Lindsey Hendrix: Yeah. So, how do you go about finding a counselor for yourself? Is it like online dating where you pick somebody online, you kind of read about them, you go and visit with them for a little bit, and then you try somebody else, or how does that work?

Bradley Bogdan: I think dating is actually a pretty good analogy for it. No good clinician will be offended if, after a session or two you come back and tell them, “Hey, I appreciate what you’ve done, but I don’t think we’re the best fit for each other for this. You’re not really able to provide what I’m looking for.” Anybody with some of that standardized training and a license behind them is definitely professional enough to realize that they are not the right person for everybody. A lot of people come to, at least our clinic, through word of mouth referrals, even if it’s for other services. People are generally much more comfortable to go to somebody that they know recommends. So, asking some folks that have been to counseling before, “Hey, who did you use, or can you make a recommendation?”

Your primary care doctor also likely has some folks that they work with all the time, that they’re comfortable referring people to. Like I said, it’s a little more of a shot in the dark, but if you do have insurance, your insurance provider keeps a list of local professionals as well. That is a little more like looking up somebody in the phone book, or Googling, but it is definitely possible to find somebody good through there too.

Carly McCord: Yeah. I always say therapists are just people. You’re not going to like everyone you meet, and if you don’t … As a therapist, I really appreciate when people tell me, “Give me some feedback of, hey, this isn’t working,” and then I can say, “Oh, I can adapt in that way. Or can we get one more session?” or, “I can’t, you’re right. That’s actually not the way that I do therapy. Maybe I can help you find a referral.” I don’t think there’s anything wrong with that. There are some good … Psychology Today is one of the big listing organizations, it’s not just for psychologists, but where you can read about what are people’s approach to therapy. There’s lots of different theories that drive the work that we do, or looking at the presenting concerns that they’ve worked with, if you have a specific concern. Have they worked with that before? But yeah, I think the word of mouth is a great route to go.

Lindsey Hendrix: Yeah. I know word of mouth is how I choose where I’m going to eat dinner, if I’m going out to a restaurant. I think taking some advice from friends that I trust would be my compass for picking a counselor, especially when you’re talking about somebody who’s going to be working on your mind. Say you’ve chosen somebody, you’ve booked your first session, and you’ve never been to therapy before, what can you usually expect from that first session with your therapist?

Bradley Bogdan: I know, when folks come to see me for the first time, I break it down into three parts for them, because that is a super common question. Folks know that they want to get help and they don’t know what’s going to come, and they’re super apprehensive when they sit down in a chair and have all sorts of preconceived notions based on what they’ve seen in TV shows or movies, or they’re wondering where are the Chaise Lounges. I tell them, I’m going to ask them questions about, what is going on now, what’s brought them in, because obviously if you’re coming to see somebody, you have some level of concern, right? Then I tell them I’m going to ask a little bit about the way it was before. What did you notice has changed to make it like it is now?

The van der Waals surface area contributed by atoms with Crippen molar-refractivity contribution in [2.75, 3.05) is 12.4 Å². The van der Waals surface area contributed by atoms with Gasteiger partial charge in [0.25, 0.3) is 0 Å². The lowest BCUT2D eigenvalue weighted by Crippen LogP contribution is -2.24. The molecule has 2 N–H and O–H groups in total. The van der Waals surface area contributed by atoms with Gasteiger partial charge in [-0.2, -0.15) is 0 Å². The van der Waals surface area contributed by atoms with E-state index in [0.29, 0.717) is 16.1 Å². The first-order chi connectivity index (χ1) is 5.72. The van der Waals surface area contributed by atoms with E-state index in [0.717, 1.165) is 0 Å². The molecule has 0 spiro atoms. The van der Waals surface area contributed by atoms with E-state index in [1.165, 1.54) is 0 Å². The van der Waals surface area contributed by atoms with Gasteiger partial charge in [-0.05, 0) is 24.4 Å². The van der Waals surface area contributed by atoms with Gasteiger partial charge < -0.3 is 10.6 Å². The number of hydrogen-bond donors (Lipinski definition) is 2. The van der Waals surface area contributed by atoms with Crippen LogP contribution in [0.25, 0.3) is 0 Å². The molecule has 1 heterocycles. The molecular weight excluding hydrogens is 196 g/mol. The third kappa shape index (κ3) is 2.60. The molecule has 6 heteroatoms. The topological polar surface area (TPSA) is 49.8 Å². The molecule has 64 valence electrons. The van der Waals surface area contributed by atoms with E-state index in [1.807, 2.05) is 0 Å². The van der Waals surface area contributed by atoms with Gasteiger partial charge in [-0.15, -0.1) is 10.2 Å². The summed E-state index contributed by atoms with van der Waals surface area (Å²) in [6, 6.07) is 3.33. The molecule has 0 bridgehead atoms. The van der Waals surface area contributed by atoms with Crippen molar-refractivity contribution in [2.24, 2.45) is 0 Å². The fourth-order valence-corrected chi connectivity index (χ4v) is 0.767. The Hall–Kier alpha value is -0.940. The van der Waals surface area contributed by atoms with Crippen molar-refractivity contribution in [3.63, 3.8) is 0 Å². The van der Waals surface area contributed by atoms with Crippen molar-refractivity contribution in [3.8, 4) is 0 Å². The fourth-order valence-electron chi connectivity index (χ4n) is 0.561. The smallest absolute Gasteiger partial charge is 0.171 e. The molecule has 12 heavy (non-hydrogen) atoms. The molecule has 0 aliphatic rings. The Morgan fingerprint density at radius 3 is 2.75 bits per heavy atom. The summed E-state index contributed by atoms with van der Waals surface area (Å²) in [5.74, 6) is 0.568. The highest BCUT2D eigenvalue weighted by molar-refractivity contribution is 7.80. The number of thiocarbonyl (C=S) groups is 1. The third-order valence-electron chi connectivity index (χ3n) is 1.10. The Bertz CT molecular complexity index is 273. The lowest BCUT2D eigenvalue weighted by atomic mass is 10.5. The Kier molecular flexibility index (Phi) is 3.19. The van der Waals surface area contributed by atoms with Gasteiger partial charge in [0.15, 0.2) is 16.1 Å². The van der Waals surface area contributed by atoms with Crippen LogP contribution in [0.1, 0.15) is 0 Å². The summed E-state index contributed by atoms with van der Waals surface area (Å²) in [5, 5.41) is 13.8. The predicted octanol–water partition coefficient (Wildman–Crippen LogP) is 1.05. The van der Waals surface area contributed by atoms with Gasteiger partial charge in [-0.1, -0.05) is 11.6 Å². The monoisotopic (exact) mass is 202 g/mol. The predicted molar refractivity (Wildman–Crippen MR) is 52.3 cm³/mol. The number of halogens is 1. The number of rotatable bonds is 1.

Usually, that involves some history about how it was before and how it got to be where it is now, as best as they know. Then, the third part of the conversation is what they want going forward. Is the goal to make whatever feelings that are coming up go away, is the goal to be able to go out and do something that they aren’t able to go out and do anymore? What is the goal? What are we working for? If you’ve got at least the faintest idea of those things, it’ll be a conversation from there to figure out where we’re going to go and how we’re going to get there.

Carly McCord: Yeah. I think the only thing I would piggyback is what’s usually different from an intake, from that very first session, than maybe subsequent sessions is often, the intake is very therapist guided, where they’re going to have more questions. They’re going to have set of questions when you walk in, perhaps, and forms that you have to fill out. Brad kind of gave you this broad overview of, that he’s going to ask you questions along the way to get this past, present and future, and each therapist is going to do that a little bit differently. Then perhaps, in some modes of therapy, subsequent sessions may be more, where you do more talking, and there’s less direction. But I think that’s something that varies therapist to therapist, is how directive they are, how much talking they do and guiding they do, versus wanting you to turn inward and discover and come up with material.

Bradley Bogdan: Yeah, and going back to that idea that there are a million different people under the sun, and there are just as many different people that are therapists under the sun to match them to. It is okay to come in with some suggestions on how you feel most comfortable talking, or how directive you want somebody to be. There are folks that come in to tell me that they really just want a place to talk and almost word vomit everything out. They’re not really looking for a lot of direction or forward movement or shooting for a specific goal. They just want some space, and that’s fine. We can do that. Then there are people that want the exact opposite. They want to present a problem. They want concrete steps. They want physical things to practice in between sessions. They want a lot of input and guidance on what they should be doing to change this or approach that differently. That’s great too. Then there’s shades of everything in between.